Published on September 17th, 2006 | by Jeff McIntire-Strasburg2
KidWind: Bringing Wind Energy Science to the Classroom
An email I received earlier today (which I’ll get to in a minute) tipped me off to non-profit organization KidWind,
…a team of teachers, students, engineers and practitioners exploring the science behind wind energy in classrooms around the US. Our goal is to introduce as many people as possible to the elegance of wind power through hands-on science activities which are challenging, engaging and teach basic science principles.
While improving science education is our main goal, we also aim to help schools become important resources for students, and the general public, to learn about and see wind energy in action.
KidWind, as I discovered while digging deeper into its site, is the brainchild of former science teacher Michael Arquin, who also is the organization — he serves as “Director, Webmaster, Curriculum Designer and Workshop Presenter” all from his basement in St. Paul, Minnesota. That’s a lot of roles to play, but it looks like Michael does well with them: he’s attracted support from some major government agencies and corporations, and has introduced his curriculum to hundreds of school teachers through the workshops he conducts. To get a taste of what happens at a KidWind workshop, take a look at this news story that a local news program in the Northeast ran when KidWind came to town.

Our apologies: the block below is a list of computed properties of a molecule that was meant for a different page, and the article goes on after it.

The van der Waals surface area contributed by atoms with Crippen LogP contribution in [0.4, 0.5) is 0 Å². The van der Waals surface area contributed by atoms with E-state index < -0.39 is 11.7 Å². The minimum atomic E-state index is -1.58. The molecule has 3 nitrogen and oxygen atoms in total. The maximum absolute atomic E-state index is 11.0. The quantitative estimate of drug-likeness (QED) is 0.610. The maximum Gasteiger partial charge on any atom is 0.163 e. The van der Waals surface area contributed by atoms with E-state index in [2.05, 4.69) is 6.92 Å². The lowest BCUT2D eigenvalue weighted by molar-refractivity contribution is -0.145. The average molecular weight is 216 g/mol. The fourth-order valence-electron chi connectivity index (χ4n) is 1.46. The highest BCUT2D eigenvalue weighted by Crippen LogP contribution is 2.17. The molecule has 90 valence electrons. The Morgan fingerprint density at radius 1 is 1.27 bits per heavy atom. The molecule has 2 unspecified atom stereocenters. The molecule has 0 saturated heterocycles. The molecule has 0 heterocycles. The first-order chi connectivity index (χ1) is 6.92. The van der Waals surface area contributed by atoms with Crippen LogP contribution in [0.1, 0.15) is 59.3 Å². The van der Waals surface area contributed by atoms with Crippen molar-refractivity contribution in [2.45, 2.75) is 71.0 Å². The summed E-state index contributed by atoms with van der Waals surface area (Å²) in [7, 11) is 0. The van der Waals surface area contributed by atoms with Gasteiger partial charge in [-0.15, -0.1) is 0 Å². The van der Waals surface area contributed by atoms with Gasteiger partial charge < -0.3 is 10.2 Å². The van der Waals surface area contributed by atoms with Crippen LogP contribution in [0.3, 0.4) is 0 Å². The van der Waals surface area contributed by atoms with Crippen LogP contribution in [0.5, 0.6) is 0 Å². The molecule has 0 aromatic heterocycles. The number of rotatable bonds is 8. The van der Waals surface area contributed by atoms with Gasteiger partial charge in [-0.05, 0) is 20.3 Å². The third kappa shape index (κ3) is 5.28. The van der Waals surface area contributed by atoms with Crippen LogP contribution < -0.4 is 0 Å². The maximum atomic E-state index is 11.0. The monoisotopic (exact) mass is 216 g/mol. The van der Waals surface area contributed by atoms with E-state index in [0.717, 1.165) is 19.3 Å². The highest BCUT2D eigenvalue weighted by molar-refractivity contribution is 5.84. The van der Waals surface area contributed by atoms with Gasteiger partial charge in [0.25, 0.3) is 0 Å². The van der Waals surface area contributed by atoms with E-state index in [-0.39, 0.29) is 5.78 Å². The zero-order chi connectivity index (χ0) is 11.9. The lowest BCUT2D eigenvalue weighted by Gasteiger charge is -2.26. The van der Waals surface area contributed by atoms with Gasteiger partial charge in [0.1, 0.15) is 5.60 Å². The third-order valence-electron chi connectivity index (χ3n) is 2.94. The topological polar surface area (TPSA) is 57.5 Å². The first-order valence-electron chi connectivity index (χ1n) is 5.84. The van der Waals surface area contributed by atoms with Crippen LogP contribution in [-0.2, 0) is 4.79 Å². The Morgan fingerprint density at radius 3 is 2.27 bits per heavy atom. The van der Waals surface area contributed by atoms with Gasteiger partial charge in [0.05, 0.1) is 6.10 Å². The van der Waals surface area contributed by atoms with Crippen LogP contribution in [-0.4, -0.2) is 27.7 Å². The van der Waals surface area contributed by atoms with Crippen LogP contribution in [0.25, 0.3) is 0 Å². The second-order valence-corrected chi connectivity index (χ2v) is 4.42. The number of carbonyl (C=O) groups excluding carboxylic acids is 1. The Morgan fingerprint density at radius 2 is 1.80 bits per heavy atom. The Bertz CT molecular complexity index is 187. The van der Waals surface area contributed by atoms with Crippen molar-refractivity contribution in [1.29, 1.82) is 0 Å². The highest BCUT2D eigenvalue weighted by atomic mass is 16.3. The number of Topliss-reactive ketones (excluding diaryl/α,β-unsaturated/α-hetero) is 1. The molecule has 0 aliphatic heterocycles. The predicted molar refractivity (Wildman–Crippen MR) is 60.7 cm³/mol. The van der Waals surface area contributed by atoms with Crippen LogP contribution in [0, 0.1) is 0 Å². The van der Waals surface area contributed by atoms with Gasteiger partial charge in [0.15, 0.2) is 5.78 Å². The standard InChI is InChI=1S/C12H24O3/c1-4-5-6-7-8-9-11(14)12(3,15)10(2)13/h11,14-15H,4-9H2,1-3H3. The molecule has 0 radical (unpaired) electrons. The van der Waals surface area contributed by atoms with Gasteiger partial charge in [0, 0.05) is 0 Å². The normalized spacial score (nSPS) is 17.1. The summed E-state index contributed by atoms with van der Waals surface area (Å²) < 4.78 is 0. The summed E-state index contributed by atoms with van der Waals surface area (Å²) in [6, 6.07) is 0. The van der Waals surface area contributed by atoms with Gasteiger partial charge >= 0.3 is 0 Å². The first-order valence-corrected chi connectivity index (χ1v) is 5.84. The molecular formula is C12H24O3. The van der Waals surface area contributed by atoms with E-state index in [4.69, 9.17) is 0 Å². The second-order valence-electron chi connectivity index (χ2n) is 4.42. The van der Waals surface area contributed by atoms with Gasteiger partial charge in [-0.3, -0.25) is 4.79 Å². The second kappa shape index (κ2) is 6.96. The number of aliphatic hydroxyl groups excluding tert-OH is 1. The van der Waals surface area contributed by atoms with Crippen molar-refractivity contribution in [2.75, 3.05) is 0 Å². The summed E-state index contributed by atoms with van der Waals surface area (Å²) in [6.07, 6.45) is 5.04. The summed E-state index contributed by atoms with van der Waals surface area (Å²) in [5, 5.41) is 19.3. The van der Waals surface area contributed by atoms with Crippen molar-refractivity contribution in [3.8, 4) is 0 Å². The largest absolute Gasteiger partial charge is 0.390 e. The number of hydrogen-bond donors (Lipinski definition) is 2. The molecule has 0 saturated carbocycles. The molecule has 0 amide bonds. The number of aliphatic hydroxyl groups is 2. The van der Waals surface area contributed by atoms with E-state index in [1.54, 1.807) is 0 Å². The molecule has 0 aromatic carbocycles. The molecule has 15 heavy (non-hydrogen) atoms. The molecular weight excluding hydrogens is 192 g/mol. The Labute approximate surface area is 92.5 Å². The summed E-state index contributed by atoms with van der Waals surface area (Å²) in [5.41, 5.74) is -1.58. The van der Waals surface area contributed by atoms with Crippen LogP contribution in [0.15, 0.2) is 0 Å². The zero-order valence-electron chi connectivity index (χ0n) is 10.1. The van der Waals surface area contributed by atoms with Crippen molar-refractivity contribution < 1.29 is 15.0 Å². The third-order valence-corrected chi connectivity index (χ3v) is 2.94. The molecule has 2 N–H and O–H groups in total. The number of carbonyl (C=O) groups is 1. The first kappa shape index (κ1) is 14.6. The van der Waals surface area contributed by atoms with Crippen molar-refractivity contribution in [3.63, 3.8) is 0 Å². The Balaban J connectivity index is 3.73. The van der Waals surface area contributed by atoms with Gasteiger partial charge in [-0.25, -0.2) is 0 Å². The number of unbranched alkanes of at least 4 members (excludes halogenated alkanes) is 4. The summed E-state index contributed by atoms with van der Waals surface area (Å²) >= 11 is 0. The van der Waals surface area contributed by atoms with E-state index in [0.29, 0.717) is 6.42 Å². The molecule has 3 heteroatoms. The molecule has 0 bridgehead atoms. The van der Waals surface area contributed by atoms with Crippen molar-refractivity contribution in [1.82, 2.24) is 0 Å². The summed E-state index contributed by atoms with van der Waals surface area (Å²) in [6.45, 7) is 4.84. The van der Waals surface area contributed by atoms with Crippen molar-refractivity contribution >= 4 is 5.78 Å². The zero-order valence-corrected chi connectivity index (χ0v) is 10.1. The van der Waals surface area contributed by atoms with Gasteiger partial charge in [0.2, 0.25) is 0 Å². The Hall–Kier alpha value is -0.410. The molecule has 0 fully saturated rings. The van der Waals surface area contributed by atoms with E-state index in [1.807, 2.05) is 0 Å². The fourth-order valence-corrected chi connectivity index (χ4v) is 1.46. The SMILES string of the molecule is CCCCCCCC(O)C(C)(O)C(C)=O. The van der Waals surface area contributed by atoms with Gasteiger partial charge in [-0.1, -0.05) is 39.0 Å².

This definitely sounds like an organization worth supporting, and that’s where the email I received came in. One of the participants in the Western Wind Energy “Wind Blows” viral video competition (which we covered on Treehugger) has promised to donate half of the prize money ($5000) to KidWind should they win the grand prize. They produced the “Dutch” video (which is pretty clever). Vote as you see fit, of course (should you choose to vote at all), but if you think “Dutch” is the best of the group, make sure to give them a click in support of their work and their promise to help fund Kidwind’s worthy educational outreach.